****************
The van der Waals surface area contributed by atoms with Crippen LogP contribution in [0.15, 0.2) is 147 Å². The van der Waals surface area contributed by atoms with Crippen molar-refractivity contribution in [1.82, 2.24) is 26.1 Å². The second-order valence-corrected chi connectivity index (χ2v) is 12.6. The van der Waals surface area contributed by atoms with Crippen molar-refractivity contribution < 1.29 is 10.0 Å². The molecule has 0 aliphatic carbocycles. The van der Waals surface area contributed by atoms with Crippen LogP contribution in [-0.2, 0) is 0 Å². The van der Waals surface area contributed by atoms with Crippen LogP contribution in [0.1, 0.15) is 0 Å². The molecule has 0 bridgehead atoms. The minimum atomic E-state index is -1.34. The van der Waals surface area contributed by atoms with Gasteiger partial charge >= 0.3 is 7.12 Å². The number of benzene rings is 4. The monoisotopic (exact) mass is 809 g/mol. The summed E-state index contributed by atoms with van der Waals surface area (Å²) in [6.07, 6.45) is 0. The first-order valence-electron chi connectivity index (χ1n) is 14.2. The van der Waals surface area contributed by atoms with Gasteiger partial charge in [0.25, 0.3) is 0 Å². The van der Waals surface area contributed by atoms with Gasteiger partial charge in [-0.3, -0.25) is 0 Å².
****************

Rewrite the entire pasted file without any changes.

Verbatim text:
The van der Waals surface area contributed by atoms with Crippen LogP contribution in [0.15, 0.2) is 147 Å². The van der Waals surface area contributed by atoms with Crippen molar-refractivity contribution in [1.82, 2.24) is 26.1 Å². The second-order valence-corrected chi connectivity index (χ2v) is 12.6. The van der Waals surface area contributed by atoms with Crippen molar-refractivity contribution < 1.29 is 10.0 Å². The molecule has 0 aliphatic carbocycles. The van der Waals surface area contributed by atoms with Crippen LogP contribution in [-0.2, 0) is 0 Å². The van der Waals surface area contributed by atoms with Crippen LogP contribution in [0.1, 0.15) is 0 Å². The molecule has 0 bridgehead atoms. The minimum atomic E-state index is -1.34. The van der Waals surface area contributed by atoms with Gasteiger partial charge >= 0.3 is 7.12 Å². The number of benzene rings is 4. The monoisotopic (exact) mass is 809 g/mol. The summed E-state index contributed by atoms with van der Waals surface area (Å²) in [6.07, 6.45) is 0. The first-order valence-electron chi connectivity index (χ1n) is 14.2. The van der Waals surface area contributed by atoms with Gasteiger partial charge in [0.25, 0.3) is 0 Å². The van der Waals surface area contributed by atoms with Gasteiger partial charge in [-0.3, -0.25) is 0 Å².